FCC commissioner retires, reflects

WASHINGTON - Michael Copps, who stepped down Jan. 1 after serving 10 years on the Federal Communications Commission - including a brief stint as the interim FCC chair - can point to many areas where the FCC made positive headway and warded off proposals he considered ill-advised.

But perhaps what pleased Copps most was that "we turned the FCC into a grass-roots organization. We have a couple hundred people traveling the country, people crisscrossing to local groups, state groups" on communications issues.

"We were just trying to open the commission more to input for the public at large, open it to stakeholders who don't have lobbyists working the corridors of the FCC and put(ting) together nice gift-wrapped packages for us."

"I've tried to get the FCC out on the road so we could learn what was on the mind of the American people," said Copps, a member of St. Mary Parish in Alexandria, in a telephone interview with Catholic News Service from his Virginia home. "I'm going to try to keep pushing on that" with the new FCC members, he added, "protecting American consumers and advancing the public interest."

Copps said he can't claim total victory on a host of issues, but that traction got started during his tenure, including taking into account the needs of "minorities, the disability community - who have to live with the consequences of our decision just as much as anybody else does. ... But this is an era where corporations and big entities have lots of influence in government at all levels."

One partial victory, according to Copps, is the adoption of a national broadband strategy to give more people access to the Internet via broadband technology.

"For eight years I was talking about the need for a broadband strategy. All we got back was 'the market will do it, the market will take care of that.'" Rather, he noted, "when we make progress as a country, we do it because we're all together - the public sector, the private sector."

He also pointed to twice forming FCC majorities to stop greater consolidation of media ownership.

One issue he said he'd like to see kept in the forefront is "the future of the media, the future of journalism, the future of news. ... That issue that to me is the most important one the country faces right now. To have the depth and breadth of info that are needed to make important decisions," he added. "You can't make them on the basis of infotainment. You can't make it look like you have resource-rich investigative journalism if you don't have reporters covering all the beats."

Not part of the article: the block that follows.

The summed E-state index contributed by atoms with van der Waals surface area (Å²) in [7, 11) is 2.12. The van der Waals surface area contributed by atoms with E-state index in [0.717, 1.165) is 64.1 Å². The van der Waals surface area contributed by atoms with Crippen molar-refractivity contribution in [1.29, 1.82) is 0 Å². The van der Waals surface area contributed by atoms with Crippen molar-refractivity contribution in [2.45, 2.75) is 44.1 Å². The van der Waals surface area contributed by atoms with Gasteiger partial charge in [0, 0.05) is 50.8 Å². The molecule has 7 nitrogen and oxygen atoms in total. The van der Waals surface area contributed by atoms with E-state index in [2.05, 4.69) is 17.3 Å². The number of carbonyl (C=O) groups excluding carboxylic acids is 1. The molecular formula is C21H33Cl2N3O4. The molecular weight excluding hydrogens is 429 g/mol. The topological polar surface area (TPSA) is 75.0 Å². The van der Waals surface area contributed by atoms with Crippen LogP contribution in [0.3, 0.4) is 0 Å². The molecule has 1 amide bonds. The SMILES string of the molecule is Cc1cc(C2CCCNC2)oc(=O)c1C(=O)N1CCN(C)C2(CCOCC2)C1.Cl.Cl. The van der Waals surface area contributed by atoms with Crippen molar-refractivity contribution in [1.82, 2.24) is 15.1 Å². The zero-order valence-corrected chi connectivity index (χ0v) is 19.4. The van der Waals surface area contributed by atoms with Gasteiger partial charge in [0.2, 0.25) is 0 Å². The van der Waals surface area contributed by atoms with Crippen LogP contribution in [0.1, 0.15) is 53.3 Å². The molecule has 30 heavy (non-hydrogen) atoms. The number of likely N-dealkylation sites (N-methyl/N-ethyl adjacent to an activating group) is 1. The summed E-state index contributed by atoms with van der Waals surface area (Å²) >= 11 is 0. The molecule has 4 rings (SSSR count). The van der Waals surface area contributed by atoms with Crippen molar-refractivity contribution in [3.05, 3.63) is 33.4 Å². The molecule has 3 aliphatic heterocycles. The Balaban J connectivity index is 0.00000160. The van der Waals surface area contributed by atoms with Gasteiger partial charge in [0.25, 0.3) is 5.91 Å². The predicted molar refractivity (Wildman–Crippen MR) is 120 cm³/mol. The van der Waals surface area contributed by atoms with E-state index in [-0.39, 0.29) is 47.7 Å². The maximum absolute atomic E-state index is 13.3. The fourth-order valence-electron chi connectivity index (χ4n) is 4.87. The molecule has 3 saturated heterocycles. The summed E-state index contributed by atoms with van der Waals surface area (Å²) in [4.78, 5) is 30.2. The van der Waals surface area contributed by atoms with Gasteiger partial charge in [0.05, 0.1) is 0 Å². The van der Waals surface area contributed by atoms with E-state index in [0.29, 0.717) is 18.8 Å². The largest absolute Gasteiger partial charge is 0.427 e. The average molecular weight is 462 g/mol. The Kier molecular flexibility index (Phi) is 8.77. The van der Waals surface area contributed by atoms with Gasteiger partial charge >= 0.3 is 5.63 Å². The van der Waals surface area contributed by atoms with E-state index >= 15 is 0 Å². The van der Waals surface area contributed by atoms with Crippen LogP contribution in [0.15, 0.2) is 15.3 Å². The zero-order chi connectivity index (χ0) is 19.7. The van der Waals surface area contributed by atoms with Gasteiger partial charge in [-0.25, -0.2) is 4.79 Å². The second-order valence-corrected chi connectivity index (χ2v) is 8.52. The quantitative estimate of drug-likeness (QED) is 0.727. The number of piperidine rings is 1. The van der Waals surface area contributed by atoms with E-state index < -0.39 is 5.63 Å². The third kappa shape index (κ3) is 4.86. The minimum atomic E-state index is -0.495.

A Democrat, Copps said he saw advantages in being part of the two-member minority on the FCC during Republican administrations, as well as being on the three-member majority when a Democrat was in the White House.

"Being a commissioner of the FCC is one of the best jobs in the U.S. government," Copps said. "You're dealing with the latest issues, the latest technologies. You meet everybody in the world who's a player in that, and you have some independence in decision-making. ... That independence is rare. But I think you need an agency like that that's independent. We don't report to ministers or presidents or whatever. We can make our own judgments; we can develop our own expertise."

Copps said he's planning on taking it relatively easy for a few months now that he's off the FCC. "I'm not waiting at the door for an offer," he said. "I've got a couple of speeches coming up, trying to take a deep breath here, get organized - try to live a quieter life for the next few weeks. You'll continue to hear from me, particularly at media issues and events. And about the future or the Internet. There's plenty of talk about that. I want to keep involved."

That stance differs from that of one of his fellow ex-commissioners, Meredith Attwell Baker, who was part of an FCC majority last January to approve the merger between cable giant Comcast and broadcast network NBC, then left the FCC in June to take a job as senior vice president of Comcast's Washington office.

Copps said he considers himself retired. "I am retired from doing the regular job, the 10- or 12-hour day," he told CNS, adding he'd rather have "a regular job in the private sector. I want to find the forums to keep doing that. I think there are many, many avenues to consider." He said one piece of advice he was given upon leaving the FCC was "don't get yourself overwhelmed at the beginning."

"I'm going to take the next month or two or three and see what appeals most. Trying something out and see what works for me and for my family."

But now that he's a communications civilian, Copps has to deal with the complexities of the multimedia society the same as anyone else.

"I got this new phone. I thought it would be a quick changeover from the old one. I spent five, six hours on the phone with a telephone company - whose name I will not mention - just on how to merge the Gmail account with the phone with the Gmail account on my computer."

© Arlington Catholic Herald 1970